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Research and Statistics

Going cashless? Millennial women in the South lead the way

Summary

While three in 10 Americans say they never or rarely carry cash anymore, millennial women in the the Southeast and Southwest are leading the way, a Capital One study finds. The laggards? West Coast baby boomer men.

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Three in 10 Americans say they never or rarely carry cash anymore, according to new data from Capital One, with millennial women in the Southeast and Southwest being the least likely to have cash on hand.

Male baby boomers on the West Coast, on the other hand, are far more likely to have greenbacks in their wallet.

Capital One’s survey of consumer spending habits found that while a full third of women report they never or rarely carry cash, less than a quarter of men (22 percent) say the same.

Meanwhile, Americans age 18-35 are the least cash-carrying generation, with 34 percent indicating they generally go cashless, while the share dropped to just 25 percent among baby boomers, who are age 55 and older.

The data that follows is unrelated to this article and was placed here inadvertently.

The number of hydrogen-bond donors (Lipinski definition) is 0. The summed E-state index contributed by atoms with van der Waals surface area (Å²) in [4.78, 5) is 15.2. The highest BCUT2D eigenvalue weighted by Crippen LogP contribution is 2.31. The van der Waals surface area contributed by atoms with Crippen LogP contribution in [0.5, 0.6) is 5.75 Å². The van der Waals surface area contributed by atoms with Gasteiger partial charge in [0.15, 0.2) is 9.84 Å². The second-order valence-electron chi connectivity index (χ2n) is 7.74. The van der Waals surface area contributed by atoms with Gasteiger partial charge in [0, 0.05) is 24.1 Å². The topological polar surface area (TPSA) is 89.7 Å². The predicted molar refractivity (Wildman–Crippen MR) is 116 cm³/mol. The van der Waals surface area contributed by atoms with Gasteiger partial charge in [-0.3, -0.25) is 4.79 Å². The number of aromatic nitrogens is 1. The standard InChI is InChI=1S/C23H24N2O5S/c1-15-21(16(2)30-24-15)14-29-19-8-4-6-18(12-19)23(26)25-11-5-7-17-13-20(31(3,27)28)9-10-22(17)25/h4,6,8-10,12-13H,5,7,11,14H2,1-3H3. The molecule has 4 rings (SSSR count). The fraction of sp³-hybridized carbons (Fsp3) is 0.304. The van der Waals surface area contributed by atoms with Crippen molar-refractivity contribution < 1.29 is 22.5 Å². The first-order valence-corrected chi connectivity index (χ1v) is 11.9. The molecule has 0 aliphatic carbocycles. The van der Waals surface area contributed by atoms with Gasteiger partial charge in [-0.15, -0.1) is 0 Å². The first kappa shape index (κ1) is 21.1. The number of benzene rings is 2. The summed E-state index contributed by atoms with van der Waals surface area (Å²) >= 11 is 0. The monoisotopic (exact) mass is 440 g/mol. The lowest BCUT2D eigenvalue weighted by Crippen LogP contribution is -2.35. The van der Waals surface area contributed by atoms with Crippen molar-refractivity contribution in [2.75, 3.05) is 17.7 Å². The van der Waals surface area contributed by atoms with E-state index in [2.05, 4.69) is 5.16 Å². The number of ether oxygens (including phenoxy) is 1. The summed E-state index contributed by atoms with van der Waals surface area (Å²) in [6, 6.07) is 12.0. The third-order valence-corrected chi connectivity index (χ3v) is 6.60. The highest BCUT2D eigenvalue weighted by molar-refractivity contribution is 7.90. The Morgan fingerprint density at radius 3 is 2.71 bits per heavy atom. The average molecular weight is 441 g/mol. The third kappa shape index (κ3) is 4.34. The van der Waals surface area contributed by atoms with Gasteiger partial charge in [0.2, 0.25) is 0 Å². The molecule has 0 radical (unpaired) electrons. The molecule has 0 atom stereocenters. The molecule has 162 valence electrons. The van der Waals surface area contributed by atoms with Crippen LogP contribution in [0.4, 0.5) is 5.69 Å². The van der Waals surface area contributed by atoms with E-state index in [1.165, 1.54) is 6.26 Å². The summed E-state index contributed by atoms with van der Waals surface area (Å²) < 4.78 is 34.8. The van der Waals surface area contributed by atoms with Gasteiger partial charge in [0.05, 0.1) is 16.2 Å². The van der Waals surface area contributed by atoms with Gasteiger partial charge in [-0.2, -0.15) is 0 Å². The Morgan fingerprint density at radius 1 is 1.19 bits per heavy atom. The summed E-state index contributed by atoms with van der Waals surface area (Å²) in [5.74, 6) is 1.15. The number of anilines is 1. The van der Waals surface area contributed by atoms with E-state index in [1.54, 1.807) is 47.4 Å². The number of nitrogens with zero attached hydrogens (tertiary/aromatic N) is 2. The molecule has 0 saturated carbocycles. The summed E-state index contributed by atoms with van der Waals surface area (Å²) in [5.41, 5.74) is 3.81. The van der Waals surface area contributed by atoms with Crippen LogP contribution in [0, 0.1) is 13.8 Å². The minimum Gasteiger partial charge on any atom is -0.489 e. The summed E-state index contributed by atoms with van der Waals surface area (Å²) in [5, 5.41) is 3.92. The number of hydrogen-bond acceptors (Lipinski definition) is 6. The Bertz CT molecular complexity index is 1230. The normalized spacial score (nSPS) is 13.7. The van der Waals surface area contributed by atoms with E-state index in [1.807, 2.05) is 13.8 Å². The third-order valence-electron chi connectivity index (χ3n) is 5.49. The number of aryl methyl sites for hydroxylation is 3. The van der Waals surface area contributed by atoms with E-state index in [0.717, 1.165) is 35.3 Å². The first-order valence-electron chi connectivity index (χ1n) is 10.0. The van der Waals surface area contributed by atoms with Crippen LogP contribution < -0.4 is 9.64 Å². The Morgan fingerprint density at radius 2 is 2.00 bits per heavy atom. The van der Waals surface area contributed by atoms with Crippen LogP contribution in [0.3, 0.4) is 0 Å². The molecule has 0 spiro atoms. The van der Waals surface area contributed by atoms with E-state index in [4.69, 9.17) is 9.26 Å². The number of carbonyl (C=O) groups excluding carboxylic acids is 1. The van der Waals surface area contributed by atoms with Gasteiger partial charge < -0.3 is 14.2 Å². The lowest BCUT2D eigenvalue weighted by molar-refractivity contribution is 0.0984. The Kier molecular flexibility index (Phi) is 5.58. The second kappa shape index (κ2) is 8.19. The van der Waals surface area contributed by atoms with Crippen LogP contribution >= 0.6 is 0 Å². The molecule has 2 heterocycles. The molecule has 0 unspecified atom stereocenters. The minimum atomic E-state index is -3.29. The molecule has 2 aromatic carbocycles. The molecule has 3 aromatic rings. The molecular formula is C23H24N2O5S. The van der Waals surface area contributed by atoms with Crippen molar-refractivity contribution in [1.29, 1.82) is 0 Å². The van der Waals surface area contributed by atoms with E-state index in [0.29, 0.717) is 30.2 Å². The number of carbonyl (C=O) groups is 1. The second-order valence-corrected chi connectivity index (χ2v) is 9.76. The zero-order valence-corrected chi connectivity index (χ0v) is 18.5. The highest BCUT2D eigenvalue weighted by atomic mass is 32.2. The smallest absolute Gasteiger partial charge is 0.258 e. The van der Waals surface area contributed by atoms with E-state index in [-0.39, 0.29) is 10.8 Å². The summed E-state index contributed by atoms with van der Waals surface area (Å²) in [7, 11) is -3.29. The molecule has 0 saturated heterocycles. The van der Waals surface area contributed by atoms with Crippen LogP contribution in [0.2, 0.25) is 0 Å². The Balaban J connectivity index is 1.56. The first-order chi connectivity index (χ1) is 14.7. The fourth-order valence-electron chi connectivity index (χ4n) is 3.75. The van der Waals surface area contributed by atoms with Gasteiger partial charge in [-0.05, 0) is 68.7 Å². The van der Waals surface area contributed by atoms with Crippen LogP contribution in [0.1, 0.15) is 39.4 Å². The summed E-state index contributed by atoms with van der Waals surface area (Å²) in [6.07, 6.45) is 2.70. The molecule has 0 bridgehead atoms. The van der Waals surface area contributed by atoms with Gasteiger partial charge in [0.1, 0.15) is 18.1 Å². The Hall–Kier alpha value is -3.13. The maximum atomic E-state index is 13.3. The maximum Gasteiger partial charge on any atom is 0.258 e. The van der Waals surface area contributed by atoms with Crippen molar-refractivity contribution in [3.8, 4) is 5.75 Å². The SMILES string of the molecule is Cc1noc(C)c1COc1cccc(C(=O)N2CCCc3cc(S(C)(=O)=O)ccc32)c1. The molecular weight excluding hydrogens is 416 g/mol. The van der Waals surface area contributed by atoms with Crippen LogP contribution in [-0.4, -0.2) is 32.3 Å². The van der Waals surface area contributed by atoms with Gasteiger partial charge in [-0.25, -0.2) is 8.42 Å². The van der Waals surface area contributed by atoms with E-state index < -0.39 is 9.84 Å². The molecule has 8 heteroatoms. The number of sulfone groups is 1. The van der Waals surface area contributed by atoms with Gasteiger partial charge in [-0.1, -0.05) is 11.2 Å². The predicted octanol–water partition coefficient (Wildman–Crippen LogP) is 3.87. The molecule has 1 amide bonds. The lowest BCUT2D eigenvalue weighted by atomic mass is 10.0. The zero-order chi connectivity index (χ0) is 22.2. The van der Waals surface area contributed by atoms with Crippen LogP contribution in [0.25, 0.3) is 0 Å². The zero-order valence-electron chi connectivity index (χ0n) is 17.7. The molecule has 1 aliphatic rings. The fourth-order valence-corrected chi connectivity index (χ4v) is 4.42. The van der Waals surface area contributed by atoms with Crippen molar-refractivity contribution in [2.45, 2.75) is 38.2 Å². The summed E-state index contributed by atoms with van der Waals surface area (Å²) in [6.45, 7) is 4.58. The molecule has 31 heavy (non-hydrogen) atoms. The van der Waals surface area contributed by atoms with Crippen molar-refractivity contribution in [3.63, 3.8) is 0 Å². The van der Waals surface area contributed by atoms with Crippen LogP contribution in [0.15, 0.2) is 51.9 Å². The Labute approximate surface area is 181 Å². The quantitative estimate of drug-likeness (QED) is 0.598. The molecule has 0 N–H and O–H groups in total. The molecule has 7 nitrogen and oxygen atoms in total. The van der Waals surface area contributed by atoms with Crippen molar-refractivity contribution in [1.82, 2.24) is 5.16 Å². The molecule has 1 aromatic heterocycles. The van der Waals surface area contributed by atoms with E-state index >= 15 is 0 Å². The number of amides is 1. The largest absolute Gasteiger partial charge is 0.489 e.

Differences were observed across regions of the U.S as well.

West Coasters were the most likely to carry bills in their wallets, with only 23 percent saying they typically carry none. That’s almost 10 percentage points lower than the cashless crowd in Southeastern and Southwestern states, where almost a third (32 percent) report not carrying cash. Similarly, 31 percent of Midwest respondents reported going cashless most of the time.

Capital One’s survey drew results from approximately 2,000 U.S. adults, with demographics mirroring the national population. It released its results Mar. 22, 2018.

Cardholders want security first from mobile wallets

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